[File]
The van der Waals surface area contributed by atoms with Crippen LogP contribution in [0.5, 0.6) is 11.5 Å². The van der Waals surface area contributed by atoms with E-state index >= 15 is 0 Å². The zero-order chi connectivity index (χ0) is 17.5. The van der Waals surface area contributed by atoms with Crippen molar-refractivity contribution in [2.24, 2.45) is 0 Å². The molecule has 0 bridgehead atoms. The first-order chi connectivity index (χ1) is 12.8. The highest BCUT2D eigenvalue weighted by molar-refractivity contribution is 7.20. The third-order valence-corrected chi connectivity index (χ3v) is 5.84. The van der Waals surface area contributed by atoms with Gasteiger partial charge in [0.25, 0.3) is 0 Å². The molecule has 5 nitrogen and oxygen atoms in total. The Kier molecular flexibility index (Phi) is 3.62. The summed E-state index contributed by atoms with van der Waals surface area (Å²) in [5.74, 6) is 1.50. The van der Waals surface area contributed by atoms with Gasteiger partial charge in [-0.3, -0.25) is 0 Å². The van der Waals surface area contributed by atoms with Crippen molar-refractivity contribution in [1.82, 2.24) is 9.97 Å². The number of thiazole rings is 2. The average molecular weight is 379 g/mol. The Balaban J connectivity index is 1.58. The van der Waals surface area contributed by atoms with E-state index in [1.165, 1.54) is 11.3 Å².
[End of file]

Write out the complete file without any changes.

The van der Waals surface area contributed by atoms with Crippen LogP contribution in [0.5, 0.6) is 11.5 Å². The van der Waals surface area contributed by atoms with E-state index >= 15 is 0 Å². The zero-order chi connectivity index (χ0) is 17.5. The van der Waals surface area contributed by atoms with Crippen molar-refractivity contribution in [2.24, 2.45) is 0 Å². The molecule has 0 bridgehead atoms. The first-order chi connectivity index (χ1) is 12.8. The highest BCUT2D eigenvalue weighted by molar-refractivity contribution is 7.20. The third-order valence-corrected chi connectivity index (χ3v) is 5.84. The van der Waals surface area contributed by atoms with Gasteiger partial charge in [0.25, 0.3) is 0 Å². The molecule has 5 nitrogen and oxygen atoms in total. The Kier molecular flexibility index (Phi) is 3.62. The summed E-state index contributed by atoms with van der Waals surface area (Å²) in [5.74, 6) is 1.50. The van der Waals surface area contributed by atoms with Gasteiger partial charge in [-0.3, -0.25) is 0 Å². The van der Waals surface area contributed by atoms with Crippen molar-refractivity contribution in [1.82, 2.24) is 9.97 Å². The number of thiazole rings is 2. The average molecular weight is 379 g/mol. The Balaban J connectivity index is 1.58. The van der Waals surface area contributed by atoms with E-state index in [1.165, 1.54) is 11.3 Å².